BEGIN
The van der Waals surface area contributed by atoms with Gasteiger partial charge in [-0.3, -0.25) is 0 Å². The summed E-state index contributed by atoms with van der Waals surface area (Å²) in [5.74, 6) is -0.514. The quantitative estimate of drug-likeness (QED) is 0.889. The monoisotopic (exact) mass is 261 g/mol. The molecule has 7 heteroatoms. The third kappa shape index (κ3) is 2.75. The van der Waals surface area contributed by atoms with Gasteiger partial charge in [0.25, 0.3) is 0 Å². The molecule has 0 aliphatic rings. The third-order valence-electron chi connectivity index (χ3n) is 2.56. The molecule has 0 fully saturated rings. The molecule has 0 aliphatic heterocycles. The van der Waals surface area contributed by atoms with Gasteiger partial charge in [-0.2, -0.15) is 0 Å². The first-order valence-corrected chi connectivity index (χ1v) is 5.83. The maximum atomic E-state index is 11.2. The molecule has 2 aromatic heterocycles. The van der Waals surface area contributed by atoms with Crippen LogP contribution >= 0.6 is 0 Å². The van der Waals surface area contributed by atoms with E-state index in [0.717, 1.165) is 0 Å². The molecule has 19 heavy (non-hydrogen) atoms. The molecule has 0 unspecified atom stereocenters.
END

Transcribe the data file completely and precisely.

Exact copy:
The van der Waals surface area contributed by atoms with Gasteiger partial charge in [-0.3, -0.25) is 0 Å². The summed E-state index contributed by atoms with van der Waals surface area (Å²) in [5.74, 6) is -0.514. The quantitative estimate of drug-likeness (QED) is 0.889. The monoisotopic (exact) mass is 261 g/mol. The molecule has 7 heteroatoms. The third kappa shape index (κ3) is 2.75. The van der Waals surface area contributed by atoms with Gasteiger partial charge in [0.25, 0.3) is 0 Å². The molecule has 0 aliphatic rings. The third-order valence-electron chi connectivity index (χ3n) is 2.56. The molecule has 0 fully saturated rings. The molecule has 0 aliphatic heterocycles. The van der Waals surface area contributed by atoms with Gasteiger partial charge in [-0.2, -0.15) is 0 Å². The first-order valence-corrected chi connectivity index (χ1v) is 5.83. The maximum atomic E-state index is 11.2. The molecule has 2 aromatic heterocycles. The van der Waals surface area contributed by atoms with Crippen LogP contribution >= 0.6 is 0 Å². The van der Waals surface area contributed by atoms with E-state index in [0.717, 1.165) is 0 Å². The molecule has 19 heavy (non-hydrogen) atoms. The molecule has 0 unspecified atom stereocenters.